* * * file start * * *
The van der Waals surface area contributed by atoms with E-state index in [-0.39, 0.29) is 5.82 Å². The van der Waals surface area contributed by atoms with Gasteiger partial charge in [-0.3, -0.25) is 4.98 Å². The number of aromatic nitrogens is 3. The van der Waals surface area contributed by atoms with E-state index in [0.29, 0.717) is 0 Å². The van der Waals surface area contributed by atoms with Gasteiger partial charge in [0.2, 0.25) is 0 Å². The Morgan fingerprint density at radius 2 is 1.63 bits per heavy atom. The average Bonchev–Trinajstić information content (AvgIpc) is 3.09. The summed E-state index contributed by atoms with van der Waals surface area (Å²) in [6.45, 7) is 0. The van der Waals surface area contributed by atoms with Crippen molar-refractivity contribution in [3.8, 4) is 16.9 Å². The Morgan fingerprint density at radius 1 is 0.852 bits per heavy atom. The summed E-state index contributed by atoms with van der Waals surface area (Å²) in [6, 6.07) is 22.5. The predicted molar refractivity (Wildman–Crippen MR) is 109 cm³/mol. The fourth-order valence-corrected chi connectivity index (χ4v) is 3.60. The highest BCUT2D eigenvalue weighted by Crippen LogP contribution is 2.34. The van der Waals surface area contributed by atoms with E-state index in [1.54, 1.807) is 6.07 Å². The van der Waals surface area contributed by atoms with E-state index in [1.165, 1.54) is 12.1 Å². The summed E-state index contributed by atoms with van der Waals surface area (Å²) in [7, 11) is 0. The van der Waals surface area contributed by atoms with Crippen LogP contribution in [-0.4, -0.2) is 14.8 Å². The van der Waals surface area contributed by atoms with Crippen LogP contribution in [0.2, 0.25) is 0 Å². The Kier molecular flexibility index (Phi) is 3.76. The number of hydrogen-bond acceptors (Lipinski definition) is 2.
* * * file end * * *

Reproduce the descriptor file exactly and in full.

The van der Waals surface area contributed by atoms with E-state index in [-0.39, 0.29) is 5.82 Å². The van der Waals surface area contributed by atoms with Gasteiger partial charge in [-0.3, -0.25) is 4.98 Å². The number of aromatic nitrogens is 3. The van der Waals surface area contributed by atoms with E-state index in [0.29, 0.717) is 0 Å². The van der Waals surface area contributed by atoms with Gasteiger partial charge in [0.2, 0.25) is 0 Å². The Morgan fingerprint density at radius 2 is 1.63 bits per heavy atom. The average Bonchev–Trinajstić information content (AvgIpc) is 3.09. The summed E-state index contributed by atoms with van der Waals surface area (Å²) in [6.45, 7) is 0. The van der Waals surface area contributed by atoms with Crippen molar-refractivity contribution in [3.8, 4) is 16.9 Å². The Morgan fingerprint density at radius 1 is 0.852 bits per heavy atom. The summed E-state index contributed by atoms with van der Waals surface area (Å²) in [6, 6.07) is 22.5. The predicted molar refractivity (Wildman–Crippen MR) is 109 cm³/mol. The fourth-order valence-corrected chi connectivity index (χ4v) is 3.60. The highest BCUT2D eigenvalue weighted by Crippen LogP contribution is 2.34. The van der Waals surface area contributed by atoms with E-state index in [1.54, 1.807) is 6.07 Å². The van der Waals surface area contributed by atoms with E-state index in [1.165, 1.54) is 12.1 Å². The summed E-state index contributed by atoms with van der Waals surface area (Å²) in [7, 11) is 0. The van der Waals surface area contributed by atoms with Crippen LogP contribution in [-0.4, -0.2) is 14.8 Å². The van der Waals surface area contributed by atoms with Crippen LogP contribution in [0.2, 0.25) is 0 Å². The Kier molecular flexibility index (Phi) is 3.76. The number of hydrogen-bond acceptors (Lipinski definition) is 2.